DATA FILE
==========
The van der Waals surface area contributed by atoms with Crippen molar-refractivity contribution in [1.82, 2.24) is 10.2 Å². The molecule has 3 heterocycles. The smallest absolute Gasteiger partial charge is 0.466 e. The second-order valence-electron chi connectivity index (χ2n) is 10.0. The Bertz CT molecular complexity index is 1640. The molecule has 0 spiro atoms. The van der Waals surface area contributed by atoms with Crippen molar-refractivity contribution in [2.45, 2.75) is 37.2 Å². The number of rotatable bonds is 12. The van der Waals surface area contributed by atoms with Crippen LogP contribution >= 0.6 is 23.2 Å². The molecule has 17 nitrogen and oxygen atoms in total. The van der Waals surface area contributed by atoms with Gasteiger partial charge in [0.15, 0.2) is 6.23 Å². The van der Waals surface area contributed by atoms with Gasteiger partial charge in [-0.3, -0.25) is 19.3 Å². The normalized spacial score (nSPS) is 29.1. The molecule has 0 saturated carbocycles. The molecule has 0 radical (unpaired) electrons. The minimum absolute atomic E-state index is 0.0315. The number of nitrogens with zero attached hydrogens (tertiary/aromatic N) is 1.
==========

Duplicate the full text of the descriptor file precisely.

The van der Waals surface area contributed by atoms with Crippen molar-refractivity contribution in [1.82, 2.24) is 10.2 Å². The molecule has 3 heterocycles. The smallest absolute Gasteiger partial charge is 0.466 e. The second-order valence-electron chi connectivity index (χ2n) is 10.0. The Bertz CT molecular complexity index is 1640. The molecule has 0 spiro atoms. The van der Waals surface area contributed by atoms with Crippen molar-refractivity contribution in [2.45, 2.75) is 37.2 Å². The number of rotatable bonds is 12. The van der Waals surface area contributed by atoms with Crippen LogP contribution >= 0.6 is 23.2 Å². The molecule has 17 nitrogen and oxygen atoms in total. The van der Waals surface area contributed by atoms with Gasteiger partial charge in [0.15, 0.2) is 6.23 Å². The van der Waals surface area contributed by atoms with Gasteiger partial charge in [-0.3, -0.25) is 19.3 Å². The normalized spacial score (nSPS) is 29.1. The molecule has 0 saturated carbocycles. The molecule has 0 radical (unpaired) electrons. The minimum absolute atomic E-state index is 0.0315. The number of nitrogens with zero attached hydrogens (tertiary/aromatic N) is 1.